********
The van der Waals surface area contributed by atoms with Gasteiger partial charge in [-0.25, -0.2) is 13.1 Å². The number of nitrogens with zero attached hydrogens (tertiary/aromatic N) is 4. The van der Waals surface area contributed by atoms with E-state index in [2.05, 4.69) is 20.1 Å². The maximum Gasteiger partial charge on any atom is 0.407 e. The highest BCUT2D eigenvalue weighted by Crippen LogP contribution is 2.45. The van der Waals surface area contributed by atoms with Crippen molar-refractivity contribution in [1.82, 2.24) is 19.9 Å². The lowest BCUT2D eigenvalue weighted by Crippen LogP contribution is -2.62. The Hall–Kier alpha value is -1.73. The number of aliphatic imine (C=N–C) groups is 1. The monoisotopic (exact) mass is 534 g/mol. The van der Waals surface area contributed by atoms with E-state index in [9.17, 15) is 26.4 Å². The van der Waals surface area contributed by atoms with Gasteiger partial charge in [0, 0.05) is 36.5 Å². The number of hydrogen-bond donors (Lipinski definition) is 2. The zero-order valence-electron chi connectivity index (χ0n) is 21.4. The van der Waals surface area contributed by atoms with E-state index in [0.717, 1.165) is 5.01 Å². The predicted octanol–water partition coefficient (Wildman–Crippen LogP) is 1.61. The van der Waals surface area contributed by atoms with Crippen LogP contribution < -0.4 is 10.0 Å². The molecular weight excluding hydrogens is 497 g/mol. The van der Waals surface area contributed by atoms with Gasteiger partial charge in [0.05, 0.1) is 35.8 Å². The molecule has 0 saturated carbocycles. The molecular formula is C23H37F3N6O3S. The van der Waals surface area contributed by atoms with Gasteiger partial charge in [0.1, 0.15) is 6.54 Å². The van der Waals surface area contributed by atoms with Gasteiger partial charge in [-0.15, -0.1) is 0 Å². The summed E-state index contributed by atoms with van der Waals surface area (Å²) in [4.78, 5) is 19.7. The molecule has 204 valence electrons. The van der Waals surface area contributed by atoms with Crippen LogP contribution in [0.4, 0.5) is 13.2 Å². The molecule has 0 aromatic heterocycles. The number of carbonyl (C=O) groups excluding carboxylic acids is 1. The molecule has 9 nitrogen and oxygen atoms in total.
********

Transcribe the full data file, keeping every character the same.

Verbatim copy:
The van der Waals surface area contributed by atoms with Gasteiger partial charge in [-0.25, -0.2) is 13.1 Å². The number of nitrogens with zero attached hydrogens (tertiary/aromatic N) is 4. The van der Waals surface area contributed by atoms with E-state index in [2.05, 4.69) is 20.1 Å². The maximum Gasteiger partial charge on any atom is 0.407 e. The highest BCUT2D eigenvalue weighted by Crippen LogP contribution is 2.45. The van der Waals surface area contributed by atoms with Crippen molar-refractivity contribution in [1.82, 2.24) is 19.9 Å². The lowest BCUT2D eigenvalue weighted by Crippen LogP contribution is -2.62. The Hall–Kier alpha value is -1.73. The number of aliphatic imine (C=N–C) groups is 1. The monoisotopic (exact) mass is 534 g/mol. The van der Waals surface area contributed by atoms with E-state index in [9.17, 15) is 26.4 Å². The van der Waals surface area contributed by atoms with Gasteiger partial charge in [0, 0.05) is 36.5 Å². The number of hydrogen-bond donors (Lipinski definition) is 2. The zero-order valence-electron chi connectivity index (χ0n) is 21.4. The van der Waals surface area contributed by atoms with E-state index in [0.717, 1.165) is 5.01 Å². The predicted octanol–water partition coefficient (Wildman–Crippen LogP) is 1.61. The van der Waals surface area contributed by atoms with Crippen LogP contribution < -0.4 is 10.0 Å². The molecular weight excluding hydrogens is 497 g/mol. The van der Waals surface area contributed by atoms with Gasteiger partial charge in [0.05, 0.1) is 35.8 Å². The molecule has 0 saturated carbocycles. The molecular formula is C23H37F3N6O3S. The van der Waals surface area contributed by atoms with Gasteiger partial charge in [0.1, 0.15) is 6.54 Å². The van der Waals surface area contributed by atoms with Gasteiger partial charge in [-0.15, -0.1) is 0 Å². The summed E-state index contributed by atoms with van der Waals surface area (Å²) in [4.78, 5) is 19.7. The molecule has 204 valence electrons. The van der Waals surface area contributed by atoms with Crippen LogP contribution in [0.4, 0.5) is 13.2 Å². The molecule has 0 aromatic heterocycles. The number of carbonyl (C=O) groups excluding carboxylic acids is 1. The molecule has 9 nitrogen and oxygen atoms in total.